year = "2018",
language = "English",
isbn = "978-2-9540351-2-3",
pages = "128--134",
booktitle = "Proceedings of the 19th International Society for Music Information Retrieval Conference",
publisher = "dblp Computer Science Bibliography",

}

Bigoni, F & Dahl, S 2018, Timbre Discrimination for Brief Instrument Sounds. in Proceedings of the 19th International Society for Music Information Retrieval Conference. dblp Computer Science Bibliography, pp. 128-134, 19th International Society for Music Information Retrieval Conference, ISMIR 2018, Paris, France, 23/09/2018.

Timbre Discrimination for Brief Instrument Sounds. / Bigoni, Francesco; Dahl, Sofia.

Proceedings of the 19th International Society for Music Information Retrieval Conference. dblp Computer Science Bibliography, 2018. p. 128-134.

Research output: Contribution to book/anthology/report/conference proceedingArticle in proceedingResearchpeer-review

TY - GEN

T1 - Timbre Discrimination for Brief Instrument Sounds

AU - Bigoni, Francesco

AU - Dahl, Sofia

PY - 2018

Y1 - 2018

N2 - Timbre discrimination, even for very brief sounds, allows identification and separation of different sound sources. The existing literature on the effect of duration on timbre recognition shows high performance for remarkably short time window lengths, but does not address the possible ef- fect of musical training. In this study, we applied an adap- tive procedure to investigate the effect of musical training on individual thresholds for instrument identification. A timbre discrimination task consisting of a 4-alternative for- ced choice (4AFC) of brief instrument sounds with varying duration was assigned to 16 test subjects using an adaptive staircase method. The effect of musical training has been investigated by dividing the participants into two groups: musicians and non-musicians. The experiment showed lo- west thresholds for the guitar sound and highest for the violin sound, with a high overall performance level, but no significant difference between the two groups. It is sug- gested that the test subjects adjust the weightings of the perceptual dimensions of timbre according to different de- grees of acoustic degradation of the stimuli, which are eva- luated both by plotting extracted audio features in a fea- ture space and by considering the timbral specificities of the four instruments.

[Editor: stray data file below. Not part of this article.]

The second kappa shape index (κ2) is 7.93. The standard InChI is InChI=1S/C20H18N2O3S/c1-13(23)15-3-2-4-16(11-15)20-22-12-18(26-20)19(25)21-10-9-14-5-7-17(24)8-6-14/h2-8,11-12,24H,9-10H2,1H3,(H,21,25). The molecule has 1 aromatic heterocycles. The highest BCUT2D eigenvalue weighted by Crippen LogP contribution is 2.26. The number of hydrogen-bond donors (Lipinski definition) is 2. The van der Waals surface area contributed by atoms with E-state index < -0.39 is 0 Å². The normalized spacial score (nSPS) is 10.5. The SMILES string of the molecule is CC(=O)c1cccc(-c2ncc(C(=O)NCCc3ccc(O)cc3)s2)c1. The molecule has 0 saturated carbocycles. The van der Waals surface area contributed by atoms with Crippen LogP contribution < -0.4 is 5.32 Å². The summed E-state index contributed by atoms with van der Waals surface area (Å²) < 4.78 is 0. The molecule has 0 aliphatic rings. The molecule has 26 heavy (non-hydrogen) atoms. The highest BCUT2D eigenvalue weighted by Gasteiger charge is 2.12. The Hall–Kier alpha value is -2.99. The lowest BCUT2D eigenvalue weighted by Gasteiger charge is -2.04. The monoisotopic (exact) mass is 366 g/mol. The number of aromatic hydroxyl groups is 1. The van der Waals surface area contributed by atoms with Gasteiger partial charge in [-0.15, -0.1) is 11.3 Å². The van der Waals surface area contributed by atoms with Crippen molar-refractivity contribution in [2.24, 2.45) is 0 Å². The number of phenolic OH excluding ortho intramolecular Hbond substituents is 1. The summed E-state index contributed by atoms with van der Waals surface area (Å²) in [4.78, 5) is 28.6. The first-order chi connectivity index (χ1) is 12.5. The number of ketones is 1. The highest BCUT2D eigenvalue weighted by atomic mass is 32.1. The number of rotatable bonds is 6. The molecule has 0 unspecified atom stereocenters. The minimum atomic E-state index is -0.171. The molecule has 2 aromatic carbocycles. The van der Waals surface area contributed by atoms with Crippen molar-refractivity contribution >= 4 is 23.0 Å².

AB - Timbre discrimination, even for very brief sounds, allows identification and separation of different sound sources. The existing literature on the effect of duration on timbre recognition shows high performance for remarkably short time window lengths, but does not address the possible ef- fect of musical training. In this study, we applied an adap- tive procedure to investigate the effect of musical training on individual thresholds for instrument identification. A timbre discrimination task consisting of a 4-alternative for- ced choice (4AFC) of brief instrument sounds with varying duration was assigned to 16 test subjects using an adaptive staircase method. The effect of musical training has been investigated by dividing the participants into two groups: musicians and non-musicians. The experiment showed lo- west thresholds for the guitar sound and highest for the violin sound, with a high overall performance level, but no significant difference between the two groups. It is sug- gested that the test subjects adjust the weightings of the perceptual dimensions of timbre according to different de- grees of acoustic degradation of the stimuli, which are eva- luated both by plotting extracted audio features in a fea- ture space and by considering the timbral specificities of the four instruments.

M3 - Article in proceeding

SN - 978-2-9540351-2-3

SP - 128

EP - 134

BT - Proceedings of the 19th International Society for Music Information Retrieval Conference

PB - dblp Computer Science Bibliography

ER -

Bigoni F, Dahl S. Timbre Discrimination for Brief Instrument Sounds. In Proceedings of the 19th International Society for Music Information Retrieval Conference. dblp Computer Science Bibliography. 2018. p. 128-134